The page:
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7. Using chord extensions to add flavour
1 We can make our chords more interesting by adding extra notes… but not just any. We’ve been dealing with basic three-note triads so far, but we’re going to spice things up before the second verse hits by using four-note chords. Start by duplicating the top note of the C major chord four semitones up to B. 2 This new C-E-G-B chord adds a new feeling to the first chord of the progression. If we try doing exactly the same with the G major and A minor chords, though, the note wouldn’t be in key. This time, we move the top note up three steps instead of four. 3 We can extend the F major chord by adding an extra note four semitones up. This is a great chord to ‘lead on from’. For this reason, we decide to use this chord as the last in a group of eight, rather than in a group of four. We duplicate the first four, then remove the extension from the F the first time around. 4 Chord extensions don’t have to stop there. For the second G major and A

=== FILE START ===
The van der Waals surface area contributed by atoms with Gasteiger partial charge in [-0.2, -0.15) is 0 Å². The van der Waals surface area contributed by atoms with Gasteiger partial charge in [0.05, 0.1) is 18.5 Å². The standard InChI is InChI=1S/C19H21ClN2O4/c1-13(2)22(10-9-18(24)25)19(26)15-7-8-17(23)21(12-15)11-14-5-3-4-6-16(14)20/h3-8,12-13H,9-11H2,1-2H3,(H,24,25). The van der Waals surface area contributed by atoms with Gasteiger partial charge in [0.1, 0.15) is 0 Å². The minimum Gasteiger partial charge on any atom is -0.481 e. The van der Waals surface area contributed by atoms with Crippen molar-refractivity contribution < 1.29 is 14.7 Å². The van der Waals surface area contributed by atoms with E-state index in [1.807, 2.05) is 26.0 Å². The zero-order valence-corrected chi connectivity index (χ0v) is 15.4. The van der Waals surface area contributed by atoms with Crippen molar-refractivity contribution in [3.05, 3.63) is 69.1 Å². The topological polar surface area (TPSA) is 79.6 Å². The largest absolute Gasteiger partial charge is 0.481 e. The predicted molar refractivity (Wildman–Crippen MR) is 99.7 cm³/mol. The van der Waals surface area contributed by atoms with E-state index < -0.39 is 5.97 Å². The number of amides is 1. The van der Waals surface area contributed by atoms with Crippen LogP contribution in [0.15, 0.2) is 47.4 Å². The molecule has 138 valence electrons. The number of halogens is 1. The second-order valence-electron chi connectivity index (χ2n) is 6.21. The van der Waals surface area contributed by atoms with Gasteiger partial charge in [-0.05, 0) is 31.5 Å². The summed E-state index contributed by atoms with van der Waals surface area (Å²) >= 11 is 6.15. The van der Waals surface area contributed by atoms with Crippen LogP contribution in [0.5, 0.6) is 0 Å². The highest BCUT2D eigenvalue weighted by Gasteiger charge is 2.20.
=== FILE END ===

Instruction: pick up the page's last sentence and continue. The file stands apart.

minor chords, we move the top note up even further, hitting A for G major and B for A minor. Finally, we also extend the second C major chord in the group of eight with a higher-up D note. 5 The chords have become a bit too ‘jazzy’ for the track. We take the G and A chords’ highest notes elsewhere, making G major ( G-B-D-B) and A minor ( A-C-E-C). These chords aren’t technically extensions, as the higher notes already belong to the original chord, but it still gives extra complexity. 6 Finally, we start duplicating these alternate, more complex chords out to the rest of the sections in the track. They’ll feature from the first breakdown, into the second verse, and beyond into the track’s outro as well.